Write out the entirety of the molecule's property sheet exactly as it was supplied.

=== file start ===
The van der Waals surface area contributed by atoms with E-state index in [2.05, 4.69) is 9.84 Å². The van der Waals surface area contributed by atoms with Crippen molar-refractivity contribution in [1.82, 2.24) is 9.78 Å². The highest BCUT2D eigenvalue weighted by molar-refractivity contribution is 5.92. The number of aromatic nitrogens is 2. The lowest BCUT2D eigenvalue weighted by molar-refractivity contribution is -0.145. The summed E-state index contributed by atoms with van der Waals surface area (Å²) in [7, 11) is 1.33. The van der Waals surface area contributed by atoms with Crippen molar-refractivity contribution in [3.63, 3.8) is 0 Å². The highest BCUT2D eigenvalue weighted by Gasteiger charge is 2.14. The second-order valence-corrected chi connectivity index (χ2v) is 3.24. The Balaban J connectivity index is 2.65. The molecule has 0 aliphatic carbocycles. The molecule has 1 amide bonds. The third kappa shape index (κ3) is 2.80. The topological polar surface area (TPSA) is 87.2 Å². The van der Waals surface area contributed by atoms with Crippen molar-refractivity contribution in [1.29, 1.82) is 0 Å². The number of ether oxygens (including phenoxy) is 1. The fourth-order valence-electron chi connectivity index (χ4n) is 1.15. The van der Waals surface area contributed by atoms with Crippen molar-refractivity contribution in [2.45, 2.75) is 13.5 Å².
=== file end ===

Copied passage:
The van der Waals surface area contributed by atoms with E-state index in [2.05, 4.69) is 9.84 Å². The van der Waals surface area contributed by atoms with Crippen molar-refractivity contribution in [1.82, 2.24) is 9.78 Å². The highest BCUT2D eigenvalue weighted by molar-refractivity contribution is 5.92. The number of aromatic nitrogens is 2. The lowest BCUT2D eigenvalue weighted by molar-refractivity contribution is -0.145. The summed E-state index contributed by atoms with van der Waals surface area (Å²) in [7, 11) is 1.33. The van der Waals surface area contributed by atoms with Crippen molar-refractivity contribution in [3.63, 3.8) is 0 Å². The highest BCUT2D eigenvalue weighted by Gasteiger charge is 2.14. The second-order valence-corrected chi connectivity index (χ2v) is 3.24. The Balaban J connectivity index is 2.65. The molecule has 0 aliphatic carbocycles. The molecule has 1 amide bonds. The third kappa shape index (κ3) is 2.80. The topological polar surface area (TPSA) is 87.2 Å². The van der Waals surface area contributed by atoms with Crippen molar-refractivity contribution in [1.29, 1.82) is 0 Å². The number of ether oxygens (including phenoxy) is 1. The fourth-order valence-electron chi connectivity index (χ4n) is 1.15. The van der Waals surface area contributed by atoms with Crippen molar-refractivity contribution in [2.45, 2.75) is 13.5 Å².